• A61F2/02Prostheses implantable into the body
    • A61F2/30Joints
    • A61F2/46Special tools or methods for implanting or extracting artificial joints, accessories, bone grafts or substitutes, or particular adaptations therefor
    • A61F2002/4688Special tools or methods for implanting or extracting artificial joints, accessories, bone grafts or substitutes, or particular adaptations therefor having operating or control means
    • A61F2002/4692Special tools or methods for implanting or extracting artificial joints, accessories, bone grafts or substitutes, or particular adaptations therefor having operating or control means fluid
    • A61F2002/4694Special tools or methods for implanting or extracting artificial joints, accessories, bone grafts or substitutes, or particular adaptations therefor having operating or control means fluid pneumatic

Abstract

A system and method for allowing any surgeon, including those surgeons who perform a fewer number of a replacement procedure as compared to a more experienced surgeon who performs a greater number of procedures, to provide an improved likelihood of a favorable outcome approaching, if not exceeding, a likelihood of a favorable outcome as performed by a very experienced surgeon with the replacement procedure.

Description

CROSS REFERENCE TO RELATED APPLICATIONS

This application is a continuation-in-part of U.S. patent application Ser. No. 14/923,203, filed 26 Oct. 2015, which in turn is a continuation-in-part of U.S. patent application Ser. No. 14/584,656, filed 29 Dec. 2014 that in turn claims benefit of both U.S. Patent Application No. 61/921,528 and U.S. Patent Application No. 61/980,188, the contents of these applications in their entireties are hereby expressly incorporated by reference thereto for all purposes.

FIELD OF THE INVENTION

The present invention relates generally to orthopedic surgical systems and procedures employing a prosthetic implant for, and more specifically, but not exclusively, to joint replacement therapies such as total hip replacement including controlled installation and positioning of the prosthesis such as during replacement of a pelvic acetabulum with a prosthetic implant.

BACKGROUND OF THE INVENTION

The subject matter discussed in the background section should not be assumed to be prior art merely as a result of its mention in the background section. Similarly, a problem mentioned in the background section or associated with the subject matter of the background section should not be assumed to have been previously recognized in the prior art. The subject matter in the background section merely represents different approaches, which in and of themselves may also be inventions.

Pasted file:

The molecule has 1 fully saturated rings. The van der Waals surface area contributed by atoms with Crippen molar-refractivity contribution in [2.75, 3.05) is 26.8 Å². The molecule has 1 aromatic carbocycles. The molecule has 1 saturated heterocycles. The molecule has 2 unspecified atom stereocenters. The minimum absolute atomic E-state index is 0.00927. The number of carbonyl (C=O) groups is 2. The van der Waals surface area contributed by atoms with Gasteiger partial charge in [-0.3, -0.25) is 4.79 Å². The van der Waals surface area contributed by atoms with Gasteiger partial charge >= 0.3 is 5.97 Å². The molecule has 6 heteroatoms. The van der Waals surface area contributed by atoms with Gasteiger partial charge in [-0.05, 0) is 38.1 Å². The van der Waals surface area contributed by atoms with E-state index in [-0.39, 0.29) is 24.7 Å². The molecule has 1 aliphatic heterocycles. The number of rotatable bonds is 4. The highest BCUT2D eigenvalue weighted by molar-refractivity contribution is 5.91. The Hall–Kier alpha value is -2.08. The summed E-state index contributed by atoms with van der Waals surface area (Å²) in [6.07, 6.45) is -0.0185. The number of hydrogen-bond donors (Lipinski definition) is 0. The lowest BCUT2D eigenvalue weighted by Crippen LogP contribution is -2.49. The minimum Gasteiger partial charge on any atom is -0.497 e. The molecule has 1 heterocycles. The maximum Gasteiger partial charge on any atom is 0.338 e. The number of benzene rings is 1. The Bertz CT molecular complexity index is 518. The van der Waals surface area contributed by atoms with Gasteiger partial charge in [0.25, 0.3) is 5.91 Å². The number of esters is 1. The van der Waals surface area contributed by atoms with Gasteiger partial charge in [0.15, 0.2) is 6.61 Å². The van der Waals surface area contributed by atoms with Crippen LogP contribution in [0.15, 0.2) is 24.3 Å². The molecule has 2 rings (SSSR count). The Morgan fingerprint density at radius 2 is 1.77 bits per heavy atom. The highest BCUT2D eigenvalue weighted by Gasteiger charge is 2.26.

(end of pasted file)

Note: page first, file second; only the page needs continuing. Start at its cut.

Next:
Total hip replacement refers to a surgical procedure where a hip joint is replaced using a prosthetic implant. There are several different techniques that may be used, but all include a step of inserting an acetabular component into the acetabulum and positioning it correctly in three dimensions (along an X, Y, and Z axis).

In total hip replacement (THR) procedures there are advantages to patient outcome when the procedure is performed by a surgeon specializing in these procedures. Patients of surgeons who do not perform as many procedures can have increased risks of complications, particularly of complications arising from incorrect placement and positioning of the acetabular component.

The incorrect placement and positioning may arise even when the surgeon understood and intended the acetabular component to be inserted and positioned correctly. This is true because in some techniques, the tools for actually installing the acetabular component are crude and provide an imprecise, unpredictable coarse positioning outcome.

It is known in some techniques to employ automated and/or computer-assisted navigation tools, for example, x-ray fluoroscopy or computer guidance systems. There are computer assisted surgery techniques that can help the surgeon in determining the correct orientation and placement of the acetabular component. However, current technology provides that at some point the surgeon is required to employ a hammer/mallet to physically strike a pin or alignment rod. The amount of force applied and the location of the application of the force are variables that have not been controlled by these navigation tools. Thus even when the acetabular component is properly positioned and oriented, when actually impacting the acetabular component into place the actual location and orientation can differ from the intended optimum location and orientation. In some cases the tools used can be used to determine that there is, in fact, some difference in the location and/or orientation. However, once again the surgeon must employ an impacting tool (e.g., the hammer/mallet) to strike the pin or alignment rod to attempt an adjustment. However the resulting location and orientation of the acetabular component after the adjustment may not be, in fact, the desired location and/or orientation. The more familiar that the surgeon is with the use and application of these adjustment tools can reduce the risk to a patient from a less preferred location or orientation. In some circumstances, quite large impacting forces are applied to the prosthesis by the mallet striking the rod; these forces make fine tuning difficult at best and there is risk of fracturing and/or shattering the acetabulum during these impacting steps.

What is needed is a system and method for allowing any surgeon, including those surgeons who perform a fewer number of a replacement procedure as compared to a more experienced surgeon who performs a greater number of procedures, to provide an improved likelihood of a favorable outcome approaching, if not exceeding, a likelihood of a favorable outcome as performed by a very experienced surgeon with the replacement procedure.